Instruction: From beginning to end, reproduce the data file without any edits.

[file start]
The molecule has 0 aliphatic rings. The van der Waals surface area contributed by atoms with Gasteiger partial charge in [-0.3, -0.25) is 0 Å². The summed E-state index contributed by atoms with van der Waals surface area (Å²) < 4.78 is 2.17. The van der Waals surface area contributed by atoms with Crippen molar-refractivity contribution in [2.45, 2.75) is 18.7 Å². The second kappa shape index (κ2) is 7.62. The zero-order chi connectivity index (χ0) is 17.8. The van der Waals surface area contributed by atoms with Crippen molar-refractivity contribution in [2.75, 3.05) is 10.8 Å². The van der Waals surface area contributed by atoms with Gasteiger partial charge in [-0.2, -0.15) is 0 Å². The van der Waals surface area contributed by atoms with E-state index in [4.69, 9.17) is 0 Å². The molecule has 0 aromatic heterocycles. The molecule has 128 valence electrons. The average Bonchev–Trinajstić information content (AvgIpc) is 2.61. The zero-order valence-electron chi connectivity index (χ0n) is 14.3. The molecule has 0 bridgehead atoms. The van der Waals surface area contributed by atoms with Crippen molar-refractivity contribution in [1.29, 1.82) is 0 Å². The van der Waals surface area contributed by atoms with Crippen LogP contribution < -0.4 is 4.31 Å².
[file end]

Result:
The molecule has 0 aliphatic rings. The van der Waals surface area contributed by atoms with Gasteiger partial charge in [-0.3, -0.25) is 0 Å². The summed E-state index contributed by atoms with van der Waals surface area (Å²) < 4.78 is 2.17. The van der Waals surface area contributed by atoms with Crippen molar-refractivity contribution in [2.45, 2.75) is 18.7 Å². The second kappa shape index (κ2) is 7.62. The zero-order chi connectivity index (χ0) is 17.8. The van der Waals surface area contributed by atoms with Crippen molar-refractivity contribution in [2.75, 3.05) is 10.8 Å². The van der Waals surface area contributed by atoms with Gasteiger partial charge in [-0.2, -0.15) is 0 Å². The van der Waals surface area contributed by atoms with E-state index in [4.69, 9.17) is 0 Å². The molecule has 0 aromatic heterocycles. The molecule has 128 valence electrons. The average Bonchev–Trinajstić information content (AvgIpc) is 2.61. The zero-order valence-electron chi connectivity index (χ0n) is 14.3. The molecule has 0 bridgehead atoms. The van der Waals surface area contributed by atoms with Crippen molar-refractivity contribution in [1.29, 1.82) is 0 Å². The van der Waals surface area contributed by atoms with Crippen LogP contribution < -0.4 is 4.31 Å².